Now that Facebook and Twitter have staked out polar opposite positions on political advertising, industry observers are weighing in on the relative merits of each argument. That’s all well and good, but this Facebook vs. Twitter spat avoids the million-dollar question in the social media room: What are leading brands and other commercial advertisers supposed to make of all this?
Facebook vs. Twitter on political advertising
The political advertising controversy blew up last month, when Facebook CEO and co-founder Mark Zuckerberg made it clear that the platform has no intention of fact-checking political advertising.
As if to retort Zuckerberg directly, shortly thereafter, Twitter co-founder and CEO Jack Dorsey announced that his platform is banning all political advertising outright.
Free expression vs. scale of expression
The free expression argument also muddies the waters between the constitutional guarantee against repression by government, and the right of private businesses like Facebook to determine what content goes onto their platforms.
Dorsey’s argument in favor of eliminating political ads came closer to identifying the root cause of the problem. For Twitter, Dorsey explained, the fundamental issue is one shared by all social media platforms. Its business model simply does not account for the expense of monitoring content at scale.
“Internet political ads present entirely new challenges to civic discourse: machine learning-based optimization of messaging and micro-targeting, unchecked misleading information, and deep fakes, all at increasing velocity, sophistication, and overwhelming scale,” Dorsey explained in a Twitter thread last week.
In addition to banning overtly political advertising, Twitter is reportedly planning to ban issue advertising. The full policy is set to be announced formally on November 15.
Who will clean up this mess?
Perhaps without intending to do so, Dorsey appears to be leaning in favor of a framework that lifts the burden of fact-checking political advertising from social media platforms and places it on the government, where it would trickle onto the shoulders of the political advertisers themselves.
In this “trickle-down” framework, political advertisers would be responsible for adhering to rules and regulations established by law, much as drivers have to adhere to rules for driving a car. Enforcement and punishment would be the responsibility of law enforcement agencies, not social media platforms.
After all, auto manufacturers are not responsible for enforcing traffic regulations, nor do they enforce licensing, inspection, insurance requirements, or any other area involving drivers.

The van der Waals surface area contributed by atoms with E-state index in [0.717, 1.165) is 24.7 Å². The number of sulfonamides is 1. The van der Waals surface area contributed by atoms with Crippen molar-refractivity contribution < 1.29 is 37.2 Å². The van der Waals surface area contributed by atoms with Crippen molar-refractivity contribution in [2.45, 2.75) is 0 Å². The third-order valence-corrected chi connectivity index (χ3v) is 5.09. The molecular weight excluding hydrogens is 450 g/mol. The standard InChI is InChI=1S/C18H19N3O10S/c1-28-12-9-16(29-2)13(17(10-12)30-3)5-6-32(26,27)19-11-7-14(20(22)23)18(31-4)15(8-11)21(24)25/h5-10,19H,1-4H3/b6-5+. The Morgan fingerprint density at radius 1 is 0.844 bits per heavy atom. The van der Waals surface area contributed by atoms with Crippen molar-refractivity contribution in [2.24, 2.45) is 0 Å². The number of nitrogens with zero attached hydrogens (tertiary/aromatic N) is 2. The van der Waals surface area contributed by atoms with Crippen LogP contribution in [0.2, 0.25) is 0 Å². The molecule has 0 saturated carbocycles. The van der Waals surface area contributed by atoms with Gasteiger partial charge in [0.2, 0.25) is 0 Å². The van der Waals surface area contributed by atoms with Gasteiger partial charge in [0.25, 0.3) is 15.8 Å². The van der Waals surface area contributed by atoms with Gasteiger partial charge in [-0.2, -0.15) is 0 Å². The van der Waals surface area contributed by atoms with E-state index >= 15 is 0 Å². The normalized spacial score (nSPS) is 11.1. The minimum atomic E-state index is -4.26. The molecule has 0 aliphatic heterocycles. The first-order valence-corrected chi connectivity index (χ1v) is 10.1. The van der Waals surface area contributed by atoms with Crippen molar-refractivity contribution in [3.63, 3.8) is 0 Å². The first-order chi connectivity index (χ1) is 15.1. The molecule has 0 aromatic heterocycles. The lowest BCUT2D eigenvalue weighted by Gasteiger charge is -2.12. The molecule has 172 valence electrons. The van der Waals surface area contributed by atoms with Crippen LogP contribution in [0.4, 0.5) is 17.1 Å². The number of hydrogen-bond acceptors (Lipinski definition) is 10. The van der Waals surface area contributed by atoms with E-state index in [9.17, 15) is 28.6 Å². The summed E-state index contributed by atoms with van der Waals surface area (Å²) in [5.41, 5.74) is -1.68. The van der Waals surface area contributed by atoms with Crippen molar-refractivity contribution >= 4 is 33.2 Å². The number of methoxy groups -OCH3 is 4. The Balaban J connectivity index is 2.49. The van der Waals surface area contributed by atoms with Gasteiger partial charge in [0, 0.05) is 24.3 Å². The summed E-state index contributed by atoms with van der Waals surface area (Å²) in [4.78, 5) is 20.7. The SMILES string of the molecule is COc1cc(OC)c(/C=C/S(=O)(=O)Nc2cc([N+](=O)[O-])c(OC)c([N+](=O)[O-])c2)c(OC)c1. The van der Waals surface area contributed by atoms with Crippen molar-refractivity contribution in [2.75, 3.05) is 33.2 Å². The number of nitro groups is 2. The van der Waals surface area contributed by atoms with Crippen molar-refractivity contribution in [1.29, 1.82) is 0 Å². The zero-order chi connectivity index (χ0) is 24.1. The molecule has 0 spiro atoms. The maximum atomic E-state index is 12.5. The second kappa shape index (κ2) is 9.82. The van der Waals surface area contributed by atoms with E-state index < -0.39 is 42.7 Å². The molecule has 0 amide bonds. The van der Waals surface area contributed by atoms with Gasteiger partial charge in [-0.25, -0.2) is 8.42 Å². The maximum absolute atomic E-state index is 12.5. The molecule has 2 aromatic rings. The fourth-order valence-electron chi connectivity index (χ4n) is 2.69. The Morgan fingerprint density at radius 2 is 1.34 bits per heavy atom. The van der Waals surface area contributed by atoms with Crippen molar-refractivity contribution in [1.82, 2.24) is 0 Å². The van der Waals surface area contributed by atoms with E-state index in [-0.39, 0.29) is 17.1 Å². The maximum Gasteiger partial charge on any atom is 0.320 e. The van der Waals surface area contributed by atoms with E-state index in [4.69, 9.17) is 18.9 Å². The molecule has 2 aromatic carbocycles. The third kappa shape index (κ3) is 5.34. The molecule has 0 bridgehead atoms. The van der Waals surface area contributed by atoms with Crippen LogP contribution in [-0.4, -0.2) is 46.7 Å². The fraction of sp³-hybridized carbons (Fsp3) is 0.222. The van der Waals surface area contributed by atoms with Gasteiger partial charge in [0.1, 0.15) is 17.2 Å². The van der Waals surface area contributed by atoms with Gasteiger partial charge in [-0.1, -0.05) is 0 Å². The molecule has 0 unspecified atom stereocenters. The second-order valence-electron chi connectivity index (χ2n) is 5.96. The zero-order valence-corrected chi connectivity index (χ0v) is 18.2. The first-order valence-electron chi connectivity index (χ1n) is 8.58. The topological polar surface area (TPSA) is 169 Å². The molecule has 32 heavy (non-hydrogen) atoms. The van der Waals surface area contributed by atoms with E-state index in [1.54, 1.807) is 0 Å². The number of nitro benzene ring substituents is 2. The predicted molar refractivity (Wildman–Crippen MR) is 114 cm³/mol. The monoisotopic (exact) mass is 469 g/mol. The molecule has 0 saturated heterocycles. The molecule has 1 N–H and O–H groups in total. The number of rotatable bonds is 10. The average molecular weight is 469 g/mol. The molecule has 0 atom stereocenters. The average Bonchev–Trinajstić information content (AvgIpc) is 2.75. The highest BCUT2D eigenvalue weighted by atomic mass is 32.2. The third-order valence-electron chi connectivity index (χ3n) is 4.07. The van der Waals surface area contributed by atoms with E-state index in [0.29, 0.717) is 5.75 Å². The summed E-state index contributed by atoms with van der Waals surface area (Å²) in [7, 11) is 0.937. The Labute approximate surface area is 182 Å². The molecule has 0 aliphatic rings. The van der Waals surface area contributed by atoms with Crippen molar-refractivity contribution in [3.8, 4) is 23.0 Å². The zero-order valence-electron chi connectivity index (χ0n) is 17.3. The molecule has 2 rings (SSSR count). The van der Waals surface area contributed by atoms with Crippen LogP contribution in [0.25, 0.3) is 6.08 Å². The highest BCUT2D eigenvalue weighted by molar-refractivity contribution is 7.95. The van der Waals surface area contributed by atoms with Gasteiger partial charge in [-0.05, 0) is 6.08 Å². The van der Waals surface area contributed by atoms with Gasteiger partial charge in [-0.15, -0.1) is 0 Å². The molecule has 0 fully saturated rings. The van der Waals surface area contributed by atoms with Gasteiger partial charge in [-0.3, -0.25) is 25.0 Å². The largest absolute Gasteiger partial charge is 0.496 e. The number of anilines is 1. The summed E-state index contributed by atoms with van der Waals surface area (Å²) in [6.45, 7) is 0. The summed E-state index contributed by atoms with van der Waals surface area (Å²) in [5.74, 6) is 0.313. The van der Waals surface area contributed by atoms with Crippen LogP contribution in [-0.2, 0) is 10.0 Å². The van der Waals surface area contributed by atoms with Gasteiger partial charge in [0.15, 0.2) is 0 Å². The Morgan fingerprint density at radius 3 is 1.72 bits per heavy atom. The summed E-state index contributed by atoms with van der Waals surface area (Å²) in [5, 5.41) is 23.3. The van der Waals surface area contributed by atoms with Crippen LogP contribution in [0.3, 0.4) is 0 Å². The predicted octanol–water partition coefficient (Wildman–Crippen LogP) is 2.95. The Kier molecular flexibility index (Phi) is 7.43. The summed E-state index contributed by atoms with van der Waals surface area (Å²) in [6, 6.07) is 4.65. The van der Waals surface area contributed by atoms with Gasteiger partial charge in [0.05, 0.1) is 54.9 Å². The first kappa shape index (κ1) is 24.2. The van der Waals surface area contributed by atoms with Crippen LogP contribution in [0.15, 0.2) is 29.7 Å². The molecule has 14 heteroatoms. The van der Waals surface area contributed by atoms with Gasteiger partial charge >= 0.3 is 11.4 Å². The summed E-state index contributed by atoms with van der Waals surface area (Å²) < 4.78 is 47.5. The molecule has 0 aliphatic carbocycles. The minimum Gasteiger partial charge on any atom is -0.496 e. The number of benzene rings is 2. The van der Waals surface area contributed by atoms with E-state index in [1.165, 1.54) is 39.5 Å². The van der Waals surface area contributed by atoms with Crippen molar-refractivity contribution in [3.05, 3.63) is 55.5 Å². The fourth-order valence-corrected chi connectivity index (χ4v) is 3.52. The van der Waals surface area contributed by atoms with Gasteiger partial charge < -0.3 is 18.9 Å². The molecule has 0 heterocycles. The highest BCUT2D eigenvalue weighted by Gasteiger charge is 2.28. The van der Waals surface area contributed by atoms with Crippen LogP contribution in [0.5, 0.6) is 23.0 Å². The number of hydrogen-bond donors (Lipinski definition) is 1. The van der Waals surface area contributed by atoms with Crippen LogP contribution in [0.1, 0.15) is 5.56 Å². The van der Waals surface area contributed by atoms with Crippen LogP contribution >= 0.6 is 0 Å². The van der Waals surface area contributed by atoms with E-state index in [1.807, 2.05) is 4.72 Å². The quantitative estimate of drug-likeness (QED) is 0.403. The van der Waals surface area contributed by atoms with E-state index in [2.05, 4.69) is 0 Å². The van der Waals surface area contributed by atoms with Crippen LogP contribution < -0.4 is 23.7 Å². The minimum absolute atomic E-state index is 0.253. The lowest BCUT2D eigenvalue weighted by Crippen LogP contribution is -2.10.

If this is beginning to sound familiar, it should. Here in the U.S., commercial advertisers are already subject to federal rules and regulations governing claims about their products, through the Federal Trade Commission. Breaking those rules can involve heavy fines and a significant loss of reputation.
Extending that framework to political advertising is a delicate task, but not necessarily an impossible one.
After describing the pushback against the political advertising policies of both Facebook and Twitter, Relman wrote that “tech companies wouldn't be in the position of creating policy to counteract this abuse if we had an effective Federal Election Commission, the agency charged with regulating how money is raised and spent in elections.”
When boycotts work
Oversight by the FEC is probably the last thing that either Zuckerberg or Dorsey would want, but it could be something that commercial advertisers welcome with open arms.
Unilever and other leading commercial advertisers have already made known their antipathy for objectionable content in social media platforms, and they have called upon social media companies to do a better job of policing their users.
Leading brands already have enough on their hands without having to deal with the reputational impact of placement in a wild-west environment for political advertising.
In other words, Zuckerberg may have handed commercial advertisers another reason to extricate themselves from Facebook and find alternative ways to engage with customers.
Safe spaces for brand reputation
To be clear, Twitter has also come in for its share of criticism, though to a lesser extent than Facebook.
With political advertising out of its hair, Twitter will still face pressure to moderate user content. That could become a far more complicated task as political influencers seek alternative ways to push out their messages.
Nevertheless, so far the indications are that Twitter is in position to make up for the loss of political ad dollars with an increase in commercial ad revenue, as leading advertisers seek safe spaces in which to promote and protect their brands.
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